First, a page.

mature UI rendering system should be too.

                        Having a common semantic across different functions of the document
                        object model, including rendering, is good: everything is parsed for
                        validation once, by one process, before it gets distributed for
                        construction - standardisation like this should result in
                        less 'rejection' - that fact that we are not making anything does not
                        mean rejects don't cost money. It is, in economic terms and within a
                        broad statistical framework, efficient for SVG to be in XML, as the
                        common rendering markup of the semantic web. That was my point, not
                        that its a technical requirement. And it really is an humble opinion:
                        in preparing this answer I have rehersed the case for and I still
                        think it make sense for SVG to be in XML, and it I think it will
                        become as instrisicin in the prevailing economic mode as fordism
                        was/is to manufacturing era.

                        The only reason to adopt an alternative mark-up for SVG is that
                        current one -XML, what everything else is being shipped in - is not
                        adequate because it is not specialised enough - e.g for Math, CAD,
                        Chemistry, etc - or its verbosity is a source of congestion where
                        something more streamlined might be in order. But if you think
                        otherwise I would like to know has your view is highly regarded here.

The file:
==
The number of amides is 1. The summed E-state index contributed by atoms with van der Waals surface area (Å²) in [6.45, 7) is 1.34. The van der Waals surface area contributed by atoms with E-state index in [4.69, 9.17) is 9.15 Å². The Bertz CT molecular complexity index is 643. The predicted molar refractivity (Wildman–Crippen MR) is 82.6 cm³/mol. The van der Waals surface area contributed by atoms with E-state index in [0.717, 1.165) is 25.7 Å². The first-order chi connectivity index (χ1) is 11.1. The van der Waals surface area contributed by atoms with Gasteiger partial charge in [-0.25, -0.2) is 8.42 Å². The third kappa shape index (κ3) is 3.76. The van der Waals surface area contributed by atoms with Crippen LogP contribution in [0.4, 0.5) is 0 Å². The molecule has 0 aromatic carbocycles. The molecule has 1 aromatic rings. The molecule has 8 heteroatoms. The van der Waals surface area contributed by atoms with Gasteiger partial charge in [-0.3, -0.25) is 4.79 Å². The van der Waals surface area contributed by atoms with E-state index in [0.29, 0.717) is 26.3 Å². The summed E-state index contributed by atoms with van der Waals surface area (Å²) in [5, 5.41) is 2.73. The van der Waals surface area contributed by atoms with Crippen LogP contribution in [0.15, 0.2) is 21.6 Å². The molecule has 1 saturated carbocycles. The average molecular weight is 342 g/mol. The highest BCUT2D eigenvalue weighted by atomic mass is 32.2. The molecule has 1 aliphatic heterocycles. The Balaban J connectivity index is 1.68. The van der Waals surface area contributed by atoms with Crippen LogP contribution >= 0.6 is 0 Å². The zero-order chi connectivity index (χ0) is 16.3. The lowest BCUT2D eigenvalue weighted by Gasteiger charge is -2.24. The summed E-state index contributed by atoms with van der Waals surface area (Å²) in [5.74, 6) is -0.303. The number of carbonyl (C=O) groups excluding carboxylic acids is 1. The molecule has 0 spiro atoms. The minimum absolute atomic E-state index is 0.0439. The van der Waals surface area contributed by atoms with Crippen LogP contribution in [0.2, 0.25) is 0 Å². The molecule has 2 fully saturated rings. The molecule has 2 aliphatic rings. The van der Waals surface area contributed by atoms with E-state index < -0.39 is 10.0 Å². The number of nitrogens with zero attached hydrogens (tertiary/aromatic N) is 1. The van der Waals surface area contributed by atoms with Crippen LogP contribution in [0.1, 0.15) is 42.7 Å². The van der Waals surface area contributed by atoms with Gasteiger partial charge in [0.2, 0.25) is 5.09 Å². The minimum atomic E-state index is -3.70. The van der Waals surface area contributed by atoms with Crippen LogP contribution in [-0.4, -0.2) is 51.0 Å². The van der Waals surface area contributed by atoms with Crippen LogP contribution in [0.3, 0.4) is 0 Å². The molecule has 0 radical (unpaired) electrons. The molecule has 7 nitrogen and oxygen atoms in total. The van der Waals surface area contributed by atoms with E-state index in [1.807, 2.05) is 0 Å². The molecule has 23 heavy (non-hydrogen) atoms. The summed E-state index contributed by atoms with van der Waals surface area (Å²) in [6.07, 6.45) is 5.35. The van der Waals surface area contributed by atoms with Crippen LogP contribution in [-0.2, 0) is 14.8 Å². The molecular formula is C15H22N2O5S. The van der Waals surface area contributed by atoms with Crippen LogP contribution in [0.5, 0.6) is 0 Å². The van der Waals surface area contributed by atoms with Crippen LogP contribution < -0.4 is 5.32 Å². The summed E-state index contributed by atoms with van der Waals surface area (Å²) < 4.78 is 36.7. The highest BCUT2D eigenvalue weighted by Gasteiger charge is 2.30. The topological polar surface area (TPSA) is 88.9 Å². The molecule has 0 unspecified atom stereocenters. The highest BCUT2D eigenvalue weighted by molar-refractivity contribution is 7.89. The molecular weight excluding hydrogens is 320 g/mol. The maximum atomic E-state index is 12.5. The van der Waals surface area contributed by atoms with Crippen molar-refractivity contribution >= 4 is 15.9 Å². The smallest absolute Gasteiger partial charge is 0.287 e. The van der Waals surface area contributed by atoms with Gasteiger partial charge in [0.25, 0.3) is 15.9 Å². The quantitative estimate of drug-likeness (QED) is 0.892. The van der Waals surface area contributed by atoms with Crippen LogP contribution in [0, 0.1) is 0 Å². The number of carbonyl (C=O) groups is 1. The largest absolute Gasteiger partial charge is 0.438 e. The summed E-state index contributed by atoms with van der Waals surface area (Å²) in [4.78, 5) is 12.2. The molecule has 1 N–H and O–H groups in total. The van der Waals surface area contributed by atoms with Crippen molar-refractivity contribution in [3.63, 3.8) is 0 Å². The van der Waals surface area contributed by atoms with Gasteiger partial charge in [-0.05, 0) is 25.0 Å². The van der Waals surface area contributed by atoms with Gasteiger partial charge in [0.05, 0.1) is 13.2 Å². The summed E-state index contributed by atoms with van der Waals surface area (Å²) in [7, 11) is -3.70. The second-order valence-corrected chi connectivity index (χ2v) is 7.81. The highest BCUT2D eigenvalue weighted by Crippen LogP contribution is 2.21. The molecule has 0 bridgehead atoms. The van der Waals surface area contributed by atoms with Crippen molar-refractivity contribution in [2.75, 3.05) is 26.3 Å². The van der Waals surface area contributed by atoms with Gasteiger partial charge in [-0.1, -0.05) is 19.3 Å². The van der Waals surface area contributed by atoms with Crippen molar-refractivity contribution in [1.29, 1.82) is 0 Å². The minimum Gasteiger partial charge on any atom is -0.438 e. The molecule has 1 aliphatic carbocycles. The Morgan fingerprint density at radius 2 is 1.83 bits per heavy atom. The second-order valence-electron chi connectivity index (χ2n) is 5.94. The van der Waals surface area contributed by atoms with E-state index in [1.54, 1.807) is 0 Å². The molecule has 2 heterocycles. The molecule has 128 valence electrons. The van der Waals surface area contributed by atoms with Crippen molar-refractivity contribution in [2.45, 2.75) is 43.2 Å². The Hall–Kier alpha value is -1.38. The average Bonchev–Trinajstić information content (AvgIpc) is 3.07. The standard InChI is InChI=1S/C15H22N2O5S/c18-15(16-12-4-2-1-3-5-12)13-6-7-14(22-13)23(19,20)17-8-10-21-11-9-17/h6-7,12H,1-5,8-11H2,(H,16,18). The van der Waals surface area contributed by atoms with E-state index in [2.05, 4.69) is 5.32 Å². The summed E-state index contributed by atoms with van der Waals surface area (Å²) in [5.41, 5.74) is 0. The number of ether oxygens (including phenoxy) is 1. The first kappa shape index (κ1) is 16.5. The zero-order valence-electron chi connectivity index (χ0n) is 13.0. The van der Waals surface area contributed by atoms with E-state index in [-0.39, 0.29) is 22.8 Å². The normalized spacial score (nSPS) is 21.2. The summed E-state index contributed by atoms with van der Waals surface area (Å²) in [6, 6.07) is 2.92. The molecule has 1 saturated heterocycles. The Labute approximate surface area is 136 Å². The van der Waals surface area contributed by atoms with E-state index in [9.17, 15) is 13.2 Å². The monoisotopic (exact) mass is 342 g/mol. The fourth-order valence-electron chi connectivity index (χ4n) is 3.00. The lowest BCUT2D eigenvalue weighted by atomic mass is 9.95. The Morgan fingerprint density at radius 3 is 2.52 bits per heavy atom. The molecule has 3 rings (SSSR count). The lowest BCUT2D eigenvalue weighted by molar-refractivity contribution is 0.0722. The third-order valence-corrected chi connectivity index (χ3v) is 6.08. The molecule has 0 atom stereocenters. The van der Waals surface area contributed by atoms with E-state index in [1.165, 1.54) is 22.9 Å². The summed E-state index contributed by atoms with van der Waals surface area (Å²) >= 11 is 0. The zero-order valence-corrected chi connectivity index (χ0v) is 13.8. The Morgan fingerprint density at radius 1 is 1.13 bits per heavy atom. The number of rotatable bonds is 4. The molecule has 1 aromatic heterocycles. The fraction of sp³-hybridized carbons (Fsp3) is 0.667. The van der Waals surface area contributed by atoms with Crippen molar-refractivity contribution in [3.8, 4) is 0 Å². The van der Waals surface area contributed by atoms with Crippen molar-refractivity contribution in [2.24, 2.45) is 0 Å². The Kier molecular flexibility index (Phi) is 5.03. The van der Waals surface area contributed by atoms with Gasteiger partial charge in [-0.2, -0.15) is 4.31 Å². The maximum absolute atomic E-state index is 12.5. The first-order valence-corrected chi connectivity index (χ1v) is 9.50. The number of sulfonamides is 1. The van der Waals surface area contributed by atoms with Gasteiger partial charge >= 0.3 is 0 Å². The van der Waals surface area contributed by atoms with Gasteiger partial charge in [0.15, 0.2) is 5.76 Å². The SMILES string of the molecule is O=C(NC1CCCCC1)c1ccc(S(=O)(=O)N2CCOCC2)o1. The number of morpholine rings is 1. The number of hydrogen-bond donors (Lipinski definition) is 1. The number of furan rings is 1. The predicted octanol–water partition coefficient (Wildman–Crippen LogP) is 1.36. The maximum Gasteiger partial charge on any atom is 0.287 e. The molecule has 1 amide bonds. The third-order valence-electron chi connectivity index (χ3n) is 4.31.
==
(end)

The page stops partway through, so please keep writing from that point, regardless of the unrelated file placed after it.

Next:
And that so much RSS is broken hardly matters - its mostly terminated
                        anyway. It arrives at the final consumer and if it's broken but
                        consumable who cares? Not the consumer. However if your repackaging
                        data for forward use - like Reuters RSS feeds for example - the
                        source has to work, it can't be broken... having it comply and
                        validate in XML is necessary thing...

                        But thanks for the challenge, it was interesting to think this through

                        Garry
                      • Jim Ley
                        Garry Haywood wrote in message news:dnl608+oikb@eGroups.com... ... yet your arguments focuses purely on non-human advantages,
                        Message 11 of 30 , Dec 12, 2005
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                          "Garry Haywood" <garry@...> wrote in message
                          news:dnl608+oikb@......
                          > --- In svg-developers@yahoogroups.com, "Jim Ley" <jim@j...> wrote:

                          > I was talking about why is XML is better for SVG than any other mark-
                          > up,

                          yet your arguments focuses purely on non-human advantages, disregarding the
                          human aspects which make XML a poor choice for SVG.

                          the biggest is the must fail and not show anything under pretty much any
                          error, this is great for machines, it's useless for humans, humans value